Theme and What is it?
With so many incredible games available these days, most using flashy miniatures or oodles of content to draw you in – usually accompanied by a hefty price tag as well – it is refreshing when a game with very few components and even less rules is not only widely popular, but wildly entertaining. I’m talking, of course, about Codenames.
Codenames takes all the bedazzlement out of a board game and boils down the necessities for the perfect party game – easy and quick to learn, virtually no setup time, incorporates small and large groups and has endless replayability. In this super fun and super affordable game, players embody the role of spies trying to make contact with their fellow agents.
In the game, players will divide into two groups and try to make contact with their agents before the opposing team can do the same. These agents are represented by their “code names” listed on the cards, which will be randomly dealt out into a 5×5 grid. One member of each team will become the spymaster, giving one word clues trying to tie as many of their teams agents together for their fellow spies to guess. In addition, the spymaster provides one number, signifying how many agents the clue provided refers to, as well as representing how many guesses the team gets. As the game plays out and players make their guesses, agent cards – either belonging to a team or neutral – are placed on top of the cards, reducing the number of words remaining for future rounds. The spymasters are the only ones who know which agents belong to which team, which can be seen on the Key card randomly selected each round. On this Key card, there are four lights around the outside, showing which team goes first and has one extra agent to uncover. Play continues for as many rounds as it takes for one team to correctly uncover all their agents, or the game could end abruptly if either team accidentally uncovers the assassin – resulting in immediate loss.
Codenames, as I said before, checks all the boxes for a great party game. Every time I’ve played (of which there have been many) we usually say we will just start the night off with a couple quick rounds of Codenames. Several very fast hours later we realize game night is over and we ended up playing the whole time. One of my favourite features of the game is its endless replayability. Besides the fact that there are 200 double sided cards, there are 40 Key cards. Because the cards are set up in a 5×5 grid, you could simply rotate the Key card to any of its four sides and even using the same cards in the grid, the game would play differently as new links would be formed to the words based on the new orientation of the Key card.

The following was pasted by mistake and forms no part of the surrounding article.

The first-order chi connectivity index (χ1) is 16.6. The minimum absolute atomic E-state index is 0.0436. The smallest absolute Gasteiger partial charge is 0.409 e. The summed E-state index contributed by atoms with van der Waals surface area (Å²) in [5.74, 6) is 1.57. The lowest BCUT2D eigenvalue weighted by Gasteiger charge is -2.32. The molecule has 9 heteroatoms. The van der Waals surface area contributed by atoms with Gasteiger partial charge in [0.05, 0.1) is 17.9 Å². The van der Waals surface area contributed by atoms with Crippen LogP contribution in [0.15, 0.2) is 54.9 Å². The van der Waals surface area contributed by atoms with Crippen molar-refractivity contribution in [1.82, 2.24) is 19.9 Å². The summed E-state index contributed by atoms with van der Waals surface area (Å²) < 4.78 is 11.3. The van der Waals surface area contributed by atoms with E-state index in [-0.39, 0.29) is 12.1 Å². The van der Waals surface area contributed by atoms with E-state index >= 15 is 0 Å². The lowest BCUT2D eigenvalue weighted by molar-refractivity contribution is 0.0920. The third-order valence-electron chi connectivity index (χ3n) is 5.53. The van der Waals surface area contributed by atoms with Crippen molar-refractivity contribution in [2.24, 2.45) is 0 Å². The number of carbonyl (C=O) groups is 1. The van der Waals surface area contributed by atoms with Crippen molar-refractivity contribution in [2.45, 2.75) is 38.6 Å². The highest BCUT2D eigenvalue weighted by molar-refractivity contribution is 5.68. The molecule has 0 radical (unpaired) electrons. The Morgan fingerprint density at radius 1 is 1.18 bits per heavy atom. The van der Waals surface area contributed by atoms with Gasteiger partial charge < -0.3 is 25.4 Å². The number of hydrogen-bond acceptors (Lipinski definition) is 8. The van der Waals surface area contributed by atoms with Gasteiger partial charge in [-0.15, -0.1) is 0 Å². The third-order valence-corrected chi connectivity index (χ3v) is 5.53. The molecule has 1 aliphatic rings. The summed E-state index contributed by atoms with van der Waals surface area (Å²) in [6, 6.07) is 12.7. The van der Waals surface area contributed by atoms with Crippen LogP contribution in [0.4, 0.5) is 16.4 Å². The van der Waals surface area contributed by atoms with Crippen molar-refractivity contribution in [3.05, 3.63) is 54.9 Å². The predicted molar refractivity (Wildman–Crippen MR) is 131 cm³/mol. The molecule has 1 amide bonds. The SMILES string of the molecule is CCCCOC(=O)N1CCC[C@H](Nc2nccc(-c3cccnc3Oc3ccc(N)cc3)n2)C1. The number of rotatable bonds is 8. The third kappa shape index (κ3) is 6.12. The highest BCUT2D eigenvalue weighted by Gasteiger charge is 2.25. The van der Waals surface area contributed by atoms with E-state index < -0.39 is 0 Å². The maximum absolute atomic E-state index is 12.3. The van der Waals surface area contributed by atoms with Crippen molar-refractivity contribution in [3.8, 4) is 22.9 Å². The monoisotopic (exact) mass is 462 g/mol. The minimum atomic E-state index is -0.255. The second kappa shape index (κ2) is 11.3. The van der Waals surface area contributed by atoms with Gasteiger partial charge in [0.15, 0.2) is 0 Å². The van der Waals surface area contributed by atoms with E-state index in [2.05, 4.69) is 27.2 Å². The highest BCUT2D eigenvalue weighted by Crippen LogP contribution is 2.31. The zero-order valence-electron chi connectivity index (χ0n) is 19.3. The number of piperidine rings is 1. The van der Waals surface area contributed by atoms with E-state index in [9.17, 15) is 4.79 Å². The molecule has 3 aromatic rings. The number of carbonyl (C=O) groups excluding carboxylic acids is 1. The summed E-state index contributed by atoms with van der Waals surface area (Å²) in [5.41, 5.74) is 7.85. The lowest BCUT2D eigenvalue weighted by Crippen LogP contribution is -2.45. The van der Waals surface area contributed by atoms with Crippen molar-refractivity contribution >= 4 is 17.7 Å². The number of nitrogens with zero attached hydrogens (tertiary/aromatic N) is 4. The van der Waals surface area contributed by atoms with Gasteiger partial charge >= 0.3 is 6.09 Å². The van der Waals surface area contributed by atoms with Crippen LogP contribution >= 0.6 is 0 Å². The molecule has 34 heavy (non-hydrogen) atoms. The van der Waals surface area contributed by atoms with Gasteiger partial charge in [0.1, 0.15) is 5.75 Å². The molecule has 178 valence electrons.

Another thing I love about the game is that it is easy to learn and teach. While being the spymaster might seem overwhelming at first – and I always put a lot of pressure on myself to connect as many words as possible each round – it is actually easier than you think. Especially for your first time, try to stick with linking two – or three maximum – words with your clue. If you try and link too many things can get vague and lead your team to guess the wrong cards. Whatever you do though, ask yourself if there is any way in which your clue could lead to the assassin before you say it out loud.
When playing the spymaster, you also have to make sure you keep your face blank at all times, giving nothing away. Even if your team gets one wrong, don’t let anything show, as they can still try and use that clue in a future round. You also don’t want to give any hints as the other team instead of your own might pick up on them and make it easier for them to rule out cards.
Quality of Components and Insert
The game comes with very few components, mainly cards and a sand timer. The coloured agent cards are on a thin cardboard instead of cardstock which adds some durability to them. The bulk of the cards are on fairly thin stock, but don’t worry, you can either sleeve them or if a few get damaged it won’t impact gameplay in any way.
The insert provided with the game is minimal and has no separation for the components. They compromise with providing bags to place the cards into. However, with this game, I have no issue with the lack of a custom insert to help keep the cost down as it really doesn’t require one.
There is extremely minimal art to speak of in the game, as all but a few of the cards have words on them. The few cards that do have images in addition to the box art has a fun, cartoonish style that, while not winning any awards, brings a pleasant and welcomed addition to the game.
Difficulty and age range suggestion
Codenames suggests an age of 14+ and a group size from 2-8+. I find that six or more players is where the game really finds its sweet spot. With this number the teams have three players each, one spymaster with two players who can bounce ideas off each other when muddling through the clues provided. The great thing about the game is that really anyone can play. The rules and gameplay are quite light so the game remains social while also being enjoyable and captivating to keep players wanting more. As such, gamers and non gamers alike will be able to enjoy.
If you’re looking for a great game for your groups next get together, I recommend that you pick up a copy of Codenames today!